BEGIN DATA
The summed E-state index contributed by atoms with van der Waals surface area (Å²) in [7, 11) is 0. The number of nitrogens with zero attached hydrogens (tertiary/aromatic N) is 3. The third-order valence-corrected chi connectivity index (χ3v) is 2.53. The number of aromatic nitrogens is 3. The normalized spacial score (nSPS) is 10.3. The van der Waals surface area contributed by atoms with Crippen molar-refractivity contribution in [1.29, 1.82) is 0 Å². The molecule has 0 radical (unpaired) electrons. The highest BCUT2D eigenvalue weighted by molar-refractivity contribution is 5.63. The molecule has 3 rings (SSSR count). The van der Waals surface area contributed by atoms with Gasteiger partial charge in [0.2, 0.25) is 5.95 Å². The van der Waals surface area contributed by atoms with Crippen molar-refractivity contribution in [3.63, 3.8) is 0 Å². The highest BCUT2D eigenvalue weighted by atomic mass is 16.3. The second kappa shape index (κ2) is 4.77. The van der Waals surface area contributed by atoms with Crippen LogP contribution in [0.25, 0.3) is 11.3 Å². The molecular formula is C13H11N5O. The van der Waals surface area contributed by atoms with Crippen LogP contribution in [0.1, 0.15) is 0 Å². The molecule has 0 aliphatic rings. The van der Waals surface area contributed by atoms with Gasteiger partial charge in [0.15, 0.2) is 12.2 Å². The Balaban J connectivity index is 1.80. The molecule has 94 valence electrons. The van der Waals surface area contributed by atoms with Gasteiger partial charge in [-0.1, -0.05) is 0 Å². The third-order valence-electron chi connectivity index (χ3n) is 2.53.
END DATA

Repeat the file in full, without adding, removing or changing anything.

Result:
The summed E-state index contributed by atoms with van der Waals surface area (Å²) in [7, 11) is 0. The number of nitrogens with zero attached hydrogens (tertiary/aromatic N) is 3. The third-order valence-corrected chi connectivity index (χ3v) is 2.53. The number of aromatic nitrogens is 3. The normalized spacial score (nSPS) is 10.3. The van der Waals surface area contributed by atoms with Crippen molar-refractivity contribution in [1.29, 1.82) is 0 Å². The molecule has 0 radical (unpaired) electrons. The highest BCUT2D eigenvalue weighted by molar-refractivity contribution is 5.63. The molecule has 3 rings (SSSR count). The van der Waals surface area contributed by atoms with Gasteiger partial charge in [0.2, 0.25) is 5.95 Å². The van der Waals surface area contributed by atoms with Crippen molar-refractivity contribution in [3.63, 3.8) is 0 Å². The highest BCUT2D eigenvalue weighted by atomic mass is 16.3. The second kappa shape index (κ2) is 4.77. The van der Waals surface area contributed by atoms with Crippen LogP contribution in [0.25, 0.3) is 11.3 Å². The molecular formula is C13H11N5O. The van der Waals surface area contributed by atoms with Crippen LogP contribution in [0.1, 0.15) is 0 Å². The molecule has 0 aliphatic rings. The van der Waals surface area contributed by atoms with Gasteiger partial charge in [0.15, 0.2) is 12.2 Å². The Balaban J connectivity index is 1.80. The molecule has 94 valence electrons. The van der Waals surface area contributed by atoms with Gasteiger partial charge in [-0.1, -0.05) is 0 Å². The third-order valence-electron chi connectivity index (χ3n) is 2.53.